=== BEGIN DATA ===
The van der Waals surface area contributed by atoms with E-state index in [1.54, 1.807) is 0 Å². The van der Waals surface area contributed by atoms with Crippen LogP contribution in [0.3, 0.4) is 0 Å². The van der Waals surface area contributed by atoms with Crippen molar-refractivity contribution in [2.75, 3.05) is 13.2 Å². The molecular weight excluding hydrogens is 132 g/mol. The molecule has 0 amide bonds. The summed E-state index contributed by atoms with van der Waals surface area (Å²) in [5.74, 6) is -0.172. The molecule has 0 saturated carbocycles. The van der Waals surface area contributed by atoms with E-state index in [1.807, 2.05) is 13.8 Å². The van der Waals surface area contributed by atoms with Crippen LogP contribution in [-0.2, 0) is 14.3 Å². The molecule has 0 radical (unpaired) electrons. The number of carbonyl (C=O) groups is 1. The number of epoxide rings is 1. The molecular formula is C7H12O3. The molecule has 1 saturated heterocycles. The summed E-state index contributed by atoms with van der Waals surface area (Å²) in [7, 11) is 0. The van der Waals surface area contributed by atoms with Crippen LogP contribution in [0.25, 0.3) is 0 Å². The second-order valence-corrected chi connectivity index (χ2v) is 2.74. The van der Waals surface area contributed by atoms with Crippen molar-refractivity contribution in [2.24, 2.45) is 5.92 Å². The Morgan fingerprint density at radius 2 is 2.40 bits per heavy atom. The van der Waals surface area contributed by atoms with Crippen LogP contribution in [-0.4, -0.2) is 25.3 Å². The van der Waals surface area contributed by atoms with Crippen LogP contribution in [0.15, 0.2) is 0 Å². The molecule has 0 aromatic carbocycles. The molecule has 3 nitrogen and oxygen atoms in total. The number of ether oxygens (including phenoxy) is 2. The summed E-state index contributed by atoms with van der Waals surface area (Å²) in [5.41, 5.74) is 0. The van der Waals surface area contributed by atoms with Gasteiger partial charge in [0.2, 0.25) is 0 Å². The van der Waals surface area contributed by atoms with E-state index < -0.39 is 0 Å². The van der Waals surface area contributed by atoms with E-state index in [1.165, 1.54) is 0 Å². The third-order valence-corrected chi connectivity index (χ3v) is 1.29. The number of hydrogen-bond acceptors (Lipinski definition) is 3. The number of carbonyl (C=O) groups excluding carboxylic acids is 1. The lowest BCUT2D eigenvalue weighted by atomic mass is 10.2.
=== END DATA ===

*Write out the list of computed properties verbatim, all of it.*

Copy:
The van der Waals surface area contributed by atoms with E-state index in [1.54, 1.807) is 0 Å². The van der Waals surface area contributed by atoms with Crippen LogP contribution in [0.3, 0.4) is 0 Å². The van der Waals surface area contributed by atoms with Crippen molar-refractivity contribution in [2.75, 3.05) is 13.2 Å². The molecular weight excluding hydrogens is 132 g/mol. The molecule has 0 amide bonds. The summed E-state index contributed by atoms with van der Waals surface area (Å²) in [5.74, 6) is -0.172. The molecule has 0 saturated carbocycles. The van der Waals surface area contributed by atoms with E-state index in [1.807, 2.05) is 13.8 Å². The van der Waals surface area contributed by atoms with Crippen LogP contribution in [-0.2, 0) is 14.3 Å². The molecule has 0 radical (unpaired) electrons. The number of carbonyl (C=O) groups is 1. The number of epoxide rings is 1. The molecular formula is C7H12O3. The molecule has 1 saturated heterocycles. The summed E-state index contributed by atoms with van der Waals surface area (Å²) in [7, 11) is 0. The van der Waals surface area contributed by atoms with Crippen LogP contribution in [0.25, 0.3) is 0 Å². The second-order valence-corrected chi connectivity index (χ2v) is 2.74. The van der Waals surface area contributed by atoms with Crippen molar-refractivity contribution in [2.24, 2.45) is 5.92 Å². The Morgan fingerprint density at radius 2 is 2.40 bits per heavy atom. The van der Waals surface area contributed by atoms with Crippen LogP contribution in [-0.4, -0.2) is 25.3 Å². The van der Waals surface area contributed by atoms with Crippen LogP contribution in [0.15, 0.2) is 0 Å². The molecule has 0 aromatic carbocycles. The molecule has 3 nitrogen and oxygen atoms in total. The number of ether oxygens (including phenoxy) is 2. The summed E-state index contributed by atoms with van der Waals surface area (Å²) in [5.41, 5.74) is 0. The van der Waals surface area contributed by atoms with Gasteiger partial charge in [0.2, 0.25) is 0 Å². The van der Waals surface area contributed by atoms with E-state index < -0.39 is 0 Å². The van der Waals surface area contributed by atoms with E-state index in [1.165, 1.54) is 0 Å². The third-order valence-corrected chi connectivity index (χ3v) is 1.29. The number of hydrogen-bond acceptors (Lipinski definition) is 3. The number of carbonyl (C=O) groups excluding carboxylic acids is 1. The lowest BCUT2D eigenvalue weighted by atomic mass is 10.2.